Unfortunately, when investors think of Asia and emerging markets, only China and perhaps India come to mind. These are big complex countries with huge challenges and very difficult to manage. This is why both have stumbled recently.
Meanwhile, many other countries in Asia are zooming ahead. These “frontier” markets have many more motorcycles than cars on the road and some don’t even yet have a McDonald’s.
Frontier markets offer investors a combination of great value, huge upside and unique challenges. As giants like China run into growing pains, higher costs and negative returns, frontier markets are up–propelled by a bit more political stability and easy access to modern communications, technology and capital. The simple smart phone has connected every citizen to the global economy as well as MIT’s free online education.
My case for you to leapfrog over China to frontier markets and Southeast Asia is simple and powerful. Frontier countries are far behind developed countries like Japan and America and even playing catch up with countries like Thailand, South Korea and China, but they are catching up fast. Imagine a chance to invest right now in the China of 1980 when its wages were at rock bottom levels and it exported in a year what it now does every day.
Youthful populations and the move of workers from rural areas to higher income jobs in the cities are supercharging growth in these economies. The median age of many of these countries is at the demographic sweet spot of 25 years, compared to 35 years in China and South Korea, and 45 years in Germany and Japan.
This explains the optimism driving families to open their first bank account and purchase new houses, washing machines, refrigerators, cars and better food and medical care. This, in turn, explains why big companies from Japan, China, America, Europe and South Korea are falling over themselves and each other to invest in frontier Asia. And it’s not just lucrative new consumer markets and rising tourism that’s driving this wave of capital but the need to access the region’s ample natural resources.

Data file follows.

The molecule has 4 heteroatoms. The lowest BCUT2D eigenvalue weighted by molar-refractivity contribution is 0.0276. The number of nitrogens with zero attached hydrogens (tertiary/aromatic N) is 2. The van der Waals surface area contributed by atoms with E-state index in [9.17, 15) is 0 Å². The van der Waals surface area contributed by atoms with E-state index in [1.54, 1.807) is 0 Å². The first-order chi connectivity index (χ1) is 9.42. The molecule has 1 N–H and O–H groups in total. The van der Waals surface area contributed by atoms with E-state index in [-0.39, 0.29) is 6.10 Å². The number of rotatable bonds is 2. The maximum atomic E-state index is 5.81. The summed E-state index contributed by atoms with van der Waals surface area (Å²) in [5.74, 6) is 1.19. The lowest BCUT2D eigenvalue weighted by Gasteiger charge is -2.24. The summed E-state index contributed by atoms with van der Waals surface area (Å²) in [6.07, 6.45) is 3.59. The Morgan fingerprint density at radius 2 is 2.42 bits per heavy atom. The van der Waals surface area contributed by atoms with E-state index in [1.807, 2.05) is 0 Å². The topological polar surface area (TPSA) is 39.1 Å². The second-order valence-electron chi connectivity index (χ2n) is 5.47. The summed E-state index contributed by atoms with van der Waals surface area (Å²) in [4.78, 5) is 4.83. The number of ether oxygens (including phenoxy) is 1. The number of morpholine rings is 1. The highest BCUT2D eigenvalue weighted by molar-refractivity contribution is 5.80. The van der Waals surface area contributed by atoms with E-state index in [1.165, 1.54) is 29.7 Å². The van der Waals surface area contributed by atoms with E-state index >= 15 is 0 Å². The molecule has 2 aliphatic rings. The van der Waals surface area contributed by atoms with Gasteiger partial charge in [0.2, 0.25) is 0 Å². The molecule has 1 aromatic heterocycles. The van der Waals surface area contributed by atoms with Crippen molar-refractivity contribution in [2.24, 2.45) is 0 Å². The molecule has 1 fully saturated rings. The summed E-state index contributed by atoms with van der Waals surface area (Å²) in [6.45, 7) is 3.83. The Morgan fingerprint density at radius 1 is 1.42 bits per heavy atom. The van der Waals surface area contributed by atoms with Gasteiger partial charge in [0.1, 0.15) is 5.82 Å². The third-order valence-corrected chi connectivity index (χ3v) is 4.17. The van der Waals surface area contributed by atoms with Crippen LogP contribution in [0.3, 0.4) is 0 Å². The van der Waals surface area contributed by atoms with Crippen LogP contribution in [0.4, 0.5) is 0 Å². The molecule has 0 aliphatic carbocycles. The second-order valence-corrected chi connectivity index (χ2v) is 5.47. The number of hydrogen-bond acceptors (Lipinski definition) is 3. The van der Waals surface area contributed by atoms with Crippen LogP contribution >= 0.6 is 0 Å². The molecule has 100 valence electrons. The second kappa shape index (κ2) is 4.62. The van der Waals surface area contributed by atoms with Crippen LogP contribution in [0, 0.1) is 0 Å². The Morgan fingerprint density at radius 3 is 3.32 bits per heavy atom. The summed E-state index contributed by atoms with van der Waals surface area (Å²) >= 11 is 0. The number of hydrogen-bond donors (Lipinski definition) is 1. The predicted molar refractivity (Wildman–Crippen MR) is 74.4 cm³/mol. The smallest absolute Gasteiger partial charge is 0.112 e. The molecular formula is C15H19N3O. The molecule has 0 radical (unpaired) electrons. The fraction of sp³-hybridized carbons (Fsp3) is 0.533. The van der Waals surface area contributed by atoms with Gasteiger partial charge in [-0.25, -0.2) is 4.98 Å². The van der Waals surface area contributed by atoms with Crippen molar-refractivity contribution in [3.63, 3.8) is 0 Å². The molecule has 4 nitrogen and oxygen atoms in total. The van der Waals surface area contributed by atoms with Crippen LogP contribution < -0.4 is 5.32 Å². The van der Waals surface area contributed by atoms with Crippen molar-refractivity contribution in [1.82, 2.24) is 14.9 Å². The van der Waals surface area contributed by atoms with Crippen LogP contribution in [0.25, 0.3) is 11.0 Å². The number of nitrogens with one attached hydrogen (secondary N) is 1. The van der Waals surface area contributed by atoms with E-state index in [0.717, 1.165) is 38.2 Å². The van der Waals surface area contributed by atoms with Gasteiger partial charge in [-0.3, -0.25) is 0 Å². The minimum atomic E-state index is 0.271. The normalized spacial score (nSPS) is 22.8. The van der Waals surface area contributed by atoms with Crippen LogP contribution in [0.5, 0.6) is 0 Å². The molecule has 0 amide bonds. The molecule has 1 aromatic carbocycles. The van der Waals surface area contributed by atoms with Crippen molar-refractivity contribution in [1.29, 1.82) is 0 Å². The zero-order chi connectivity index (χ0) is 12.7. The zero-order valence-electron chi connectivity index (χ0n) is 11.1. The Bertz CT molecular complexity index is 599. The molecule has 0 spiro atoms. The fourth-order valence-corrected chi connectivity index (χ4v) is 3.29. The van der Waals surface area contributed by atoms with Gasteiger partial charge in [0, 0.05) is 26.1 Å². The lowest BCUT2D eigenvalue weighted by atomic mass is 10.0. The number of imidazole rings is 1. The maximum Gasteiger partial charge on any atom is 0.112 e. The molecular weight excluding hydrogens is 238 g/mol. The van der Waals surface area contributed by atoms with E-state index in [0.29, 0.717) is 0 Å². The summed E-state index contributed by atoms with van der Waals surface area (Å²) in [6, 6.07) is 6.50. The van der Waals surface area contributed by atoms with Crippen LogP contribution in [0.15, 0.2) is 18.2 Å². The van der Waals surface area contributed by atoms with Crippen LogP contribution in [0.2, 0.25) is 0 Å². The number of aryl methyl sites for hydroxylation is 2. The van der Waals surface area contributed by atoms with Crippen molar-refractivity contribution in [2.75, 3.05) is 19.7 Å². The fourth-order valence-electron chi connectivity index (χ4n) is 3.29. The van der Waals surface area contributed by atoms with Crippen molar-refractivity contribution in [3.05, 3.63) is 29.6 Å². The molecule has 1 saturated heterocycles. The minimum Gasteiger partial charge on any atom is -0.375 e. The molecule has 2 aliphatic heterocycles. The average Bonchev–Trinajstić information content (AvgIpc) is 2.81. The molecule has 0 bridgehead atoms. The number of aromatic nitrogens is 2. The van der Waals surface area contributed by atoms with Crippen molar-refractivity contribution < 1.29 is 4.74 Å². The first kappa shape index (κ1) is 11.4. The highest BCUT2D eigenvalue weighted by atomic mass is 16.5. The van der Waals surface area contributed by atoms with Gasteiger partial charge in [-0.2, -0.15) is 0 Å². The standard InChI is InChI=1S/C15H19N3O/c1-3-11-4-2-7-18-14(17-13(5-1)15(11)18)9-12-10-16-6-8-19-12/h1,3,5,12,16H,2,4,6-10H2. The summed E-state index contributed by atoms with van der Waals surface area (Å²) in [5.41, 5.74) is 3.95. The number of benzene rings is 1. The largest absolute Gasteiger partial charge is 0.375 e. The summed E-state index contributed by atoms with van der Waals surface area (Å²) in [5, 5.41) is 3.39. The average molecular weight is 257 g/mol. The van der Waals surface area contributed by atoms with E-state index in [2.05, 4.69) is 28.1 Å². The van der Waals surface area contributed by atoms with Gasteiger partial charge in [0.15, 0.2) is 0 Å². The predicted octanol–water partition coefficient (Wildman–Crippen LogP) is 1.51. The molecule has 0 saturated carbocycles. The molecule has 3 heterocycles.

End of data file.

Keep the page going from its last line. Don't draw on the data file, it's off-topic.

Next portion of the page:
Evidence of this optimism and virtuous cycle of growth is everywhere. Since 2009 and the cooling of its civil war, Sri Lanka’s GDP has surged 40% and is now double that of India on a per capita basis. The 12th-largest shopping mall in the world is in Dhaka, Bangladesh and a $20 billion energy investment by Exxon Mobil in Papua New Guinea has the potential to double the size of its economy.
Having a slice of frontier Asia in your portfolio actually reduces risk and volatility. Why? Because these markets beat to their own drummer rather than just going up and down with world stock markets like most asset classes. And right now, these markets are on sale. One fund portfolio I follow is trading at just six times earnings and just a tad over book value while offering a juicy 5.3% dividend yield. But like maneuvering a motorbike in and out of chaotic traffic, investing in these frontier markets requires experience and steady hands.
The Templeton Frontier Market fund is perhaps the best known but has recently closed to new investors. You might consider the Asia Frontier Fund, http://www.asiafrontiercapital.com/ that I like for a number of reasons. First, 46% of its portfolio is in consumer stocks aiming to capture the young and rising consumer class. Second, I agree with the fund’s 20% top weighting to Vietnam and the intelligent strategy of investing in each country’s strengths such as tourism in Sri Lanka, mining in Mongolia, food companies in Vietnam and textiles in Bangladesh. Here’s the kicker: many of the companies in the portfolio have significantly lower valuations compared to similar emerging and western companies, making them attractive acquisition targets. As a bonus, the portfolio sports a nice 4.4% dividend yield to cushion risk.
As an example, here is one company in the fund that Asia Frontier Capital CEO and portfolio manager Thomas Hugger likes right now:
Vietnam Sun Corp. is the leading taxi operator in Ho Chi Minh City (and no doubt knows about weaving in and out of motorcycle packs) with a fleet of close to 4,000. The company also has operations in other cities such as Binh Duong, Dong Nai and Da Nang. The company will increase fleet size in Ho Chi Minh City and also expand into new markets such as Hanoi. VNS is a good growth story with a reasonable valuation trading at less than 10 times 2013 earnings and expected net profit growth of 53% in 2013 and 29% in 2014.
Frontier Asian markets are on the move. Get onboard for a piece of the action.